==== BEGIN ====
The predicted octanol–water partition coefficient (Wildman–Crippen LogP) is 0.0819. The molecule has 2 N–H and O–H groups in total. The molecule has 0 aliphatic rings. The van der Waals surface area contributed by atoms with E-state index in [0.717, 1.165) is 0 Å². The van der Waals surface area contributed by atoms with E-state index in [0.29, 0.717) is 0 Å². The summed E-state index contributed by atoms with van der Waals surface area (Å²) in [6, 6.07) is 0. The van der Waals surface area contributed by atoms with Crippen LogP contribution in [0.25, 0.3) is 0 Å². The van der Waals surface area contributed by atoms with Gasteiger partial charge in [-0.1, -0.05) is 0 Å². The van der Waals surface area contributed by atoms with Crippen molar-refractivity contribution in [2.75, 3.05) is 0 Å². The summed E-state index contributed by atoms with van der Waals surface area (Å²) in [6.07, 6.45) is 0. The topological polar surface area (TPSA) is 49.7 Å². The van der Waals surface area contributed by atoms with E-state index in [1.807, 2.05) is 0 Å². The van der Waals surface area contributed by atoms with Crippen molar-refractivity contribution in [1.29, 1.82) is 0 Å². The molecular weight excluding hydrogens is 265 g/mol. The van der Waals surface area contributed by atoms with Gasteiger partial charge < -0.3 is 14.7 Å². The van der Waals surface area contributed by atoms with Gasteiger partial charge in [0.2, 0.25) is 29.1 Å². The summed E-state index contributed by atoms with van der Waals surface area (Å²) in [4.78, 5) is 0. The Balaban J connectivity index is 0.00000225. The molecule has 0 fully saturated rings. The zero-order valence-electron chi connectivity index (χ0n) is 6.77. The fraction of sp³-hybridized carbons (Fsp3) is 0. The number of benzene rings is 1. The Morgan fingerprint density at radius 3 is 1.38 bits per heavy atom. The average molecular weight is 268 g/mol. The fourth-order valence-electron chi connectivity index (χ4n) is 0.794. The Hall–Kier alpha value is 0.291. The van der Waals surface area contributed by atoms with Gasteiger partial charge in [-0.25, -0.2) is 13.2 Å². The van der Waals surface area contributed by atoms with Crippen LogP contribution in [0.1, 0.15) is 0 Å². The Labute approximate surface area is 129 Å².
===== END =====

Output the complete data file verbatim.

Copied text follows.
The predicted octanol–water partition coefficient (Wildman–Crippen LogP) is 0.0819. The molecule has 2 N–H and O–H groups in total. The molecule has 0 aliphatic rings. The van der Waals surface area contributed by atoms with E-state index in [0.717, 1.165) is 0 Å². The van der Waals surface area contributed by atoms with E-state index in [0.29, 0.717) is 0 Å². The summed E-state index contributed by atoms with van der Waals surface area (Å²) in [6, 6.07) is 0. The van der Waals surface area contributed by atoms with Crippen LogP contribution in [0.25, 0.3) is 0 Å². The van der Waals surface area contributed by atoms with Gasteiger partial charge in [-0.1, -0.05) is 0 Å². The van der Waals surface area contributed by atoms with Crippen molar-refractivity contribution in [2.75, 3.05) is 0 Å². The summed E-state index contributed by atoms with van der Waals surface area (Å²) in [6.07, 6.45) is 0. The topological polar surface area (TPSA) is 49.7 Å². The van der Waals surface area contributed by atoms with E-state index in [1.807, 2.05) is 0 Å². The van der Waals surface area contributed by atoms with Crippen molar-refractivity contribution in [1.29, 1.82) is 0 Å². The molecular weight excluding hydrogens is 265 g/mol. The van der Waals surface area contributed by atoms with Gasteiger partial charge < -0.3 is 14.7 Å². The van der Waals surface area contributed by atoms with Gasteiger partial charge in [0.2, 0.25) is 29.1 Å². The summed E-state index contributed by atoms with van der Waals surface area (Å²) in [4.78, 5) is 0. The Balaban J connectivity index is 0.00000225. The molecule has 0 fully saturated rings. The zero-order valence-electron chi connectivity index (χ0n) is 6.77. The fraction of sp³-hybridized carbons (Fsp3) is 0. The number of benzene rings is 1. The Morgan fingerprint density at radius 3 is 1.38 bits per heavy atom. The average molecular weight is 268 g/mol. The fourth-order valence-electron chi connectivity index (χ4n) is 0.794. The Hall–Kier alpha value is 0.291. The van der Waals surface area contributed by atoms with Gasteiger partial charge in [-0.25, -0.2) is 13.2 Å². The van der Waals surface area contributed by atoms with Crippen LogP contribution in [0.1, 0.15) is 0 Å². The Labute approximate surface area is 129 Å².